So why do scientists want them?
Stem cells acquired from animal-human embryos would be used for the fundamental understanding of diseases. The nucleus of a skin cell taken from someone suffering from Parkinson’s disease, for example, could be placed into the empty “shell” of a cow egg, and then cloned into a six-day-old embryo. If stem cells are then extracted from the embryo, they could be grown into mature brain cells affected by Parkinson’s. These cells could be used in experiments to shed light on the genetic nature of Parkinson’s brain cells by directly comparing them with normal brain cells. It could be possible to develop new treatments for many incurable and serious diseases, especially those with a strong genetic component.
Who wants to do this research?
Three groups:Stephen Minger heads a group at King’s College London that is particularly interested in creating embryonic stem cells from patients suffering from diseases with a genetic basis, such as Alzheimer’s, spinal muscular atrophy and Parkinson’s.
A second licence application has been made by Lyle Armstrong and colleagues at Newcastle University, who want to use the technique to study how stem cells develop into the different specialised tissues of the body. They hope to be able to grow these tissues for transplant operations.
Finally, a group led by Chris Shaw of King’s College London and Professor Ian Wilmut of Edinburgh University are considering to apply for a licence to use embryonic stem cells to help patients suffering from motor neurone disease.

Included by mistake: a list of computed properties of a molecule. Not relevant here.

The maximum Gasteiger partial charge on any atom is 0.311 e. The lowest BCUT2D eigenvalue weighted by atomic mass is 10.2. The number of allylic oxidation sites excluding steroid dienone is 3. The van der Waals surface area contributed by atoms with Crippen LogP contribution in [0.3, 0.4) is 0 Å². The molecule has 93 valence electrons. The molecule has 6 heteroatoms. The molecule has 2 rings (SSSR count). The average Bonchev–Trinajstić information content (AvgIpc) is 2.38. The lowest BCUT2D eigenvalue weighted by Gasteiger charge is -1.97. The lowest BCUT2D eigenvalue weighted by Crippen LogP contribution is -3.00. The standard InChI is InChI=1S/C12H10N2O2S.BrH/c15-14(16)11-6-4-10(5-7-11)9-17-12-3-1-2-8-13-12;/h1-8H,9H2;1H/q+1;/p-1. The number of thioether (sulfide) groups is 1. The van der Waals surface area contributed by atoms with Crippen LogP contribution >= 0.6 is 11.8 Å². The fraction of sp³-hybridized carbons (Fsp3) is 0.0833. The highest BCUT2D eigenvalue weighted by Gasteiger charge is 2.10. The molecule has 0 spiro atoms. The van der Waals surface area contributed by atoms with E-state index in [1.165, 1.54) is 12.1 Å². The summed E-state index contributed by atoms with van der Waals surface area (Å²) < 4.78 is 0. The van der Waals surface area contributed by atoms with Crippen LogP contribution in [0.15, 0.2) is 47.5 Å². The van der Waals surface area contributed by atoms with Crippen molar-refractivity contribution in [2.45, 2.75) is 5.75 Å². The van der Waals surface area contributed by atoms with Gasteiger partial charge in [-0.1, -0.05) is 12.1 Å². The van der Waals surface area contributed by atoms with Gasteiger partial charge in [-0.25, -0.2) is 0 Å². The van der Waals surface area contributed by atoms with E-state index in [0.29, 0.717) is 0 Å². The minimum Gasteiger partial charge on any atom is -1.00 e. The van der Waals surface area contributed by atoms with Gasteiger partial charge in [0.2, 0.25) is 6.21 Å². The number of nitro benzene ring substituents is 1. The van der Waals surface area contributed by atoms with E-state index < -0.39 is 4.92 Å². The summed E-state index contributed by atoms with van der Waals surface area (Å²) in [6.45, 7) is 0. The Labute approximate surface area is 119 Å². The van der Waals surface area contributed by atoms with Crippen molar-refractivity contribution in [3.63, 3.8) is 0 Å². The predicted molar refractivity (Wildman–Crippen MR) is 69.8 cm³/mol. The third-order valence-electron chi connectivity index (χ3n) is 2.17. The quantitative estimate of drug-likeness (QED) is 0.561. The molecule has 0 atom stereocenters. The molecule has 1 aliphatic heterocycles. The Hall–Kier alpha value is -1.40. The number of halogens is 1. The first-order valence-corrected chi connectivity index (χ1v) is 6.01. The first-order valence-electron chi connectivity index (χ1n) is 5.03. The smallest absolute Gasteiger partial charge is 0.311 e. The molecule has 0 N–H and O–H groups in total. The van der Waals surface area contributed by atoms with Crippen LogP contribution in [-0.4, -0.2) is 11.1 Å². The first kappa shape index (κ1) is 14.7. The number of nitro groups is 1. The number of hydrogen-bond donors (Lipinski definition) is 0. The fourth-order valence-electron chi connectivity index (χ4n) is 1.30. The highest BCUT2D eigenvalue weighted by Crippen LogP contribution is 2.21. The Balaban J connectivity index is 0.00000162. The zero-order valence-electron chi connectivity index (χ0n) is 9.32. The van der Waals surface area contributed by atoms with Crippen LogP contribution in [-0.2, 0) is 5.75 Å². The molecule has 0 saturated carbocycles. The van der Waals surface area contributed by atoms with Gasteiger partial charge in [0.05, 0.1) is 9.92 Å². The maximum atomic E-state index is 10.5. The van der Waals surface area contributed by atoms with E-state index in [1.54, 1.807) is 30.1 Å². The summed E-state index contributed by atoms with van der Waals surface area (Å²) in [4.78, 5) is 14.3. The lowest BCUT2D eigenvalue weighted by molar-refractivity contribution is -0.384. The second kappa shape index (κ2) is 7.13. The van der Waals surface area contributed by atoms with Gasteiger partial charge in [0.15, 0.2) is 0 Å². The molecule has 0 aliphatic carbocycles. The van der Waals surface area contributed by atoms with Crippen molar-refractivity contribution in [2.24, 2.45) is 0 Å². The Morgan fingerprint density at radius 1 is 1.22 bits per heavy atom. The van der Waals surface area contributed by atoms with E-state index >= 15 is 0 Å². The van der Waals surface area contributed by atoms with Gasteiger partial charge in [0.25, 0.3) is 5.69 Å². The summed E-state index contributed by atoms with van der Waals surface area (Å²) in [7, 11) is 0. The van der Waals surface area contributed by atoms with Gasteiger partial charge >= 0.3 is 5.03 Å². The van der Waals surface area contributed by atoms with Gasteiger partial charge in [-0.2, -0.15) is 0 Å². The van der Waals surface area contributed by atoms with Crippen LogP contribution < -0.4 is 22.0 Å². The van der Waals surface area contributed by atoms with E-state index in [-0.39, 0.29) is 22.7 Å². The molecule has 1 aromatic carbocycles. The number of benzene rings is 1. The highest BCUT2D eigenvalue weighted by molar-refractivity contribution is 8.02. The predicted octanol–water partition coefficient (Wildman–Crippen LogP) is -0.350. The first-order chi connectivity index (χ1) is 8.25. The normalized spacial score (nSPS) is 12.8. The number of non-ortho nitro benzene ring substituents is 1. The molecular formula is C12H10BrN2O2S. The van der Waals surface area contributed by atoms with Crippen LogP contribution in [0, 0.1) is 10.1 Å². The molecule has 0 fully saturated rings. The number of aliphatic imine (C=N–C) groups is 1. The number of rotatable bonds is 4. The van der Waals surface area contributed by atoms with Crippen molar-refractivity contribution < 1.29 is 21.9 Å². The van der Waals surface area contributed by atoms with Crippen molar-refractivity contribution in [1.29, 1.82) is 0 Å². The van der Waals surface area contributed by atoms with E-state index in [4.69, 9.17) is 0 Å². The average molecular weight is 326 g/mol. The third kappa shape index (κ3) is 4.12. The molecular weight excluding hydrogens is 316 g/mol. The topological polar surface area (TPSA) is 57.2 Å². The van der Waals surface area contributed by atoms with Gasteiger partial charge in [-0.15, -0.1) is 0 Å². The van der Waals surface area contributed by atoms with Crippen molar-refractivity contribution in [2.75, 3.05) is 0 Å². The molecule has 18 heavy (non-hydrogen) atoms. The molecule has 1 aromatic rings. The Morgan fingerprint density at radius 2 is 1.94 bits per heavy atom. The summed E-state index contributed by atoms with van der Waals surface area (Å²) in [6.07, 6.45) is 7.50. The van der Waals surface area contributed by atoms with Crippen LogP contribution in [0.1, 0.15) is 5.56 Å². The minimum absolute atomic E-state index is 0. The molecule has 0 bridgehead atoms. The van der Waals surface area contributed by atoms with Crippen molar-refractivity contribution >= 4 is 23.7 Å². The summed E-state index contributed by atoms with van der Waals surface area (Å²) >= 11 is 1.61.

Who opposes this work?
There are many pressure groups and religious organisations who have voiced their opposition on the grounds that it is unethical or immoral to mix germ cells from humans and animals to create potentially viable embryos. They believe that it undermines respect for human life, and some believe it is also demeaning to animals. But there is a body of expert opinion in academia and government that also appears to be opposed. For instance, a White Paper published at the end of last year on the review of the Human Fertilisation and Embryology Act said that it is the Government’s intention not to allow the creation of hybrid and chimera embryos in the laboratory. However, the Government said that it also proposes that the new law should contain a power that allows the creation of hybrid embryos under licence for certain research purposes.